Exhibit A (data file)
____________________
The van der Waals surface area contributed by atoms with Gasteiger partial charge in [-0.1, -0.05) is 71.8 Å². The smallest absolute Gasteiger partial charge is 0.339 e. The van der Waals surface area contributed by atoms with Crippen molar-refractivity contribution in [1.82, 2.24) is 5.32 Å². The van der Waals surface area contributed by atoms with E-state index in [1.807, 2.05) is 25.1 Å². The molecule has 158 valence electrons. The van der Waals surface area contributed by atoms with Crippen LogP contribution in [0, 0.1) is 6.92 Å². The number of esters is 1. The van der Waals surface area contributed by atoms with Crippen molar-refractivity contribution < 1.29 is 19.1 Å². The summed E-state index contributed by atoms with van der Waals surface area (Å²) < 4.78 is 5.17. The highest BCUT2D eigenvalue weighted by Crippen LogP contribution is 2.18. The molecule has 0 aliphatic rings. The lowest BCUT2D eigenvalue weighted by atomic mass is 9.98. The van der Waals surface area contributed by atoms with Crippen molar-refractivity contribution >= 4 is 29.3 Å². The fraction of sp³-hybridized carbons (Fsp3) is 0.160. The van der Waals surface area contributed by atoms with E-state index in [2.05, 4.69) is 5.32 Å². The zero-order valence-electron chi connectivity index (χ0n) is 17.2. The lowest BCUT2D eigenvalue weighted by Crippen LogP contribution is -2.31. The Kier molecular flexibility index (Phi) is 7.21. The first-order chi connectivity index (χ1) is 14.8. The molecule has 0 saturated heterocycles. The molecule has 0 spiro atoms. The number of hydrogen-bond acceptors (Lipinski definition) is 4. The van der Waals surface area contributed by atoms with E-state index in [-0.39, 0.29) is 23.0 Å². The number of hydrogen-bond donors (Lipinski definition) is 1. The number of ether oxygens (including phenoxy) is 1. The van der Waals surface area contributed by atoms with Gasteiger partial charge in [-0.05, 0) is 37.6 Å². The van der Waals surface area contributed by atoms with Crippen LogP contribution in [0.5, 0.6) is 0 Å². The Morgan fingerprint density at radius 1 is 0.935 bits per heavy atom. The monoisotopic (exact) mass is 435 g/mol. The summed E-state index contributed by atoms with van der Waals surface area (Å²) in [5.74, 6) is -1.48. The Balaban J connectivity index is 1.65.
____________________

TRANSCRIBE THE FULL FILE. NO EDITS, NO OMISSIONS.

The van der Waals surface area contributed by atoms with Gasteiger partial charge in [-0.1, -0.05) is 71.8 Å². The smallest absolute Gasteiger partial charge is 0.339 e. The van der Waals surface area contributed by atoms with Crippen molar-refractivity contribution in [1.82, 2.24) is 5.32 Å². The van der Waals surface area contributed by atoms with E-state index in [1.807, 2.05) is 25.1 Å². The molecule has 158 valence electrons. The van der Waals surface area contributed by atoms with Crippen LogP contribution in [0, 0.1) is 6.92 Å². The number of esters is 1. The van der Waals surface area contributed by atoms with Crippen molar-refractivity contribution < 1.29 is 19.1 Å². The summed E-state index contributed by atoms with van der Waals surface area (Å²) < 4.78 is 5.17. The highest BCUT2D eigenvalue weighted by Crippen LogP contribution is 2.18. The molecule has 0 aliphatic rings. The lowest BCUT2D eigenvalue weighted by atomic mass is 9.98. The van der Waals surface area contributed by atoms with Crippen molar-refractivity contribution >= 4 is 29.3 Å². The fraction of sp³-hybridized carbons (Fsp3) is 0.160. The van der Waals surface area contributed by atoms with E-state index in [2.05, 4.69) is 5.32 Å². The zero-order valence-electron chi connectivity index (χ0n) is 17.2. The lowest BCUT2D eigenvalue weighted by Crippen LogP contribution is -2.31. The Kier molecular flexibility index (Phi) is 7.21. The first-order chi connectivity index (χ1) is 14.8. The molecule has 0 saturated heterocycles. The molecule has 0 spiro atoms. The number of hydrogen-bond acceptors (Lipinski definition) is 4. The van der Waals surface area contributed by atoms with E-state index in [-0.39, 0.29) is 23.0 Å². The number of hydrogen-bond donors (Lipinski definition) is 1. The number of ether oxygens (including phenoxy) is 1. The van der Waals surface area contributed by atoms with Gasteiger partial charge in [-0.05, 0) is 37.6 Å². The van der Waals surface area contributed by atoms with Crippen LogP contribution in [0.5, 0.6) is 0 Å². The Morgan fingerprint density at radius 1 is 0.935 bits per heavy atom. The monoisotopic (exact) mass is 435 g/mol. The summed E-state index contributed by atoms with van der Waals surface area (Å²) in [5.74, 6) is -1.48. The Balaban J connectivity index is 1.65.